Strikes, Violence, Martial Law Hit Russian Capital.
The First Russian Revolution Begins.
Special to The Great War Project.
(9-12 March) On March 10th a century ago, Russia is facing a real revolution.
“As a general strike began in Russia,” writes historian Martin Gilbert, “Martial Law was declared in Petrograd.”
Tsar Nicholas faces heavy pressure to abdicate the monarchy. But he resists. Violence breaks out.
On these days a century ago, the Tsar is still thinking about territory he will gain for Russia when the war ends. Secret discussions are underway with the French to determine the shape of the Russian Empire.
But Russia’s workers and soldiers have other goals in mind.
Gilbert reports: On March 12th as Nicholas is on his way to Petrograd, “the soldiers of the Petrograd garrison joined the crowds in the streets of the capital demonstrating against him.”
“There was street fighting when soldiers loyal to the Tsar together with the police sought to maintain order, but they were massively outnumbered.”
Soon fires break out across the city.
“As miseries mounted,” writes historian David Stone, “increasing numbers of soldiers refused to participate in the war any further.” Soldiers refused to obey orders, reports Stone.
Writes historian Martin Gilbert, “The first Russian Revolution had begun.”
Historian Stone reports that “the gathering tension on Russia’s home front finally broke on 8 March, a century ago.
“On that day, marches by large crowds of women…who bore the brunt of bread lines and food shortages triggered spontaneous protest strikes by men as well.”
Reports Stone: “Strikes and demonstrations grew dramatically the next day and again the next.”
Violence is limited, but most of Petrograd’s factories are shuttered.
But it is just a matter of time before violence shakes the capital.
“On March 11th,” writes Stone, “troops sent into the streets were ordered to shoot into the crowds, and killed several dozen people.”
Concludes Stone, “That step destroyed Tsar Nicholas’s regime.”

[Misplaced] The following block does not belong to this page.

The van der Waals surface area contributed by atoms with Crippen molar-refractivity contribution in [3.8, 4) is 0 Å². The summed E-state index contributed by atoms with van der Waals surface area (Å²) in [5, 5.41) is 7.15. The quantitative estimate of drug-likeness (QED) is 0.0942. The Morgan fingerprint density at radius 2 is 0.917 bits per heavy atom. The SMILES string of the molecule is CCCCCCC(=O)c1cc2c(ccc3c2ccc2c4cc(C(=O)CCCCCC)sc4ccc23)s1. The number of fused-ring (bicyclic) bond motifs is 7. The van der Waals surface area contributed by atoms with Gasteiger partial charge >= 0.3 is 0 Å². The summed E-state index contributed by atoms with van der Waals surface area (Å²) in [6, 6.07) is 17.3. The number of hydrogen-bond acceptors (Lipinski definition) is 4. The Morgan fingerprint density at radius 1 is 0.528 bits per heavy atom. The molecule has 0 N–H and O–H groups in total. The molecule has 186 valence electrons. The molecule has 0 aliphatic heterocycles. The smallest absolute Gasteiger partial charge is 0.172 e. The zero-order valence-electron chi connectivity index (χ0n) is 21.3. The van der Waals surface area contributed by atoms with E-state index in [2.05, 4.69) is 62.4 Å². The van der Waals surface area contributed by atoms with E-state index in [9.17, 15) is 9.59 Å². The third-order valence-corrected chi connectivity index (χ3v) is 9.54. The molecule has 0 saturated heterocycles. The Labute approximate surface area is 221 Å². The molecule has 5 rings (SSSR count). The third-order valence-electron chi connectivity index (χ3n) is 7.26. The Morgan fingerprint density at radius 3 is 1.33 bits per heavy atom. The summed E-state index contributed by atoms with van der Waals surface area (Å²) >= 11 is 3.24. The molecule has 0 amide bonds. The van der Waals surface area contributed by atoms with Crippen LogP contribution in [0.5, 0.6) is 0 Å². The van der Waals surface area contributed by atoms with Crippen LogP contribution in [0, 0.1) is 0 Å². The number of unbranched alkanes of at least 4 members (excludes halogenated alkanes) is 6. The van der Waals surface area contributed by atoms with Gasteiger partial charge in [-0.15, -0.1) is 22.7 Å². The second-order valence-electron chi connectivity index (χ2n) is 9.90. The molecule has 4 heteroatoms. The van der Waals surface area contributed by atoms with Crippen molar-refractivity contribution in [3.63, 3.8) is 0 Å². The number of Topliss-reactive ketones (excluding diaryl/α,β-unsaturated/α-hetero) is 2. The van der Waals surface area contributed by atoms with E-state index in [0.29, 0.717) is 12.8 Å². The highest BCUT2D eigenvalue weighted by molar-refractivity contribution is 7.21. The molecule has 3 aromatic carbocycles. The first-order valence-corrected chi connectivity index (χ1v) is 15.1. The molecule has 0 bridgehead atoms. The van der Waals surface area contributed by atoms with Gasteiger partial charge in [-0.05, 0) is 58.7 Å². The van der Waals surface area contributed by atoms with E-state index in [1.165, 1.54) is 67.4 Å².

Soldiers strongly resist shooting more civilians. They hold meetings on the night of March 12th. “Unit after unit met and voted to disobey orders to fire on civilians.”
“By March 13th Petrograd was entirely out of government control.”
In a desperate attempt to gain control of the revolution and avoid complete anarchy in the streets, the leadership of the Russian parliament – the Duma – declare themselves the Provisional Government.
Writes historian Stone, “As soon as the Tsar’s government collapsed, then power in Petrograd and soon in all of Russia was split between two contending bodies…”
The Soviets, which had formed themselves by the spontaneous acts of soldiers and civilians, which have much popular support but no formal legitimacy, “and the Provisional Government which,” according to Stone, “carried some legal authority from the Tsarist days but had at best tepid backing from most Russians.”
Neither commands an army of a million men under arms. That falls to the military command.
The status of the Tsar — as far as the number of troops and rifles he can command — is now not at all clear.
Many generals in the army urge Tsar Nicholas to abdicate.
But on this day a century ago, Nicholas is not yet prepared to take this fateful step.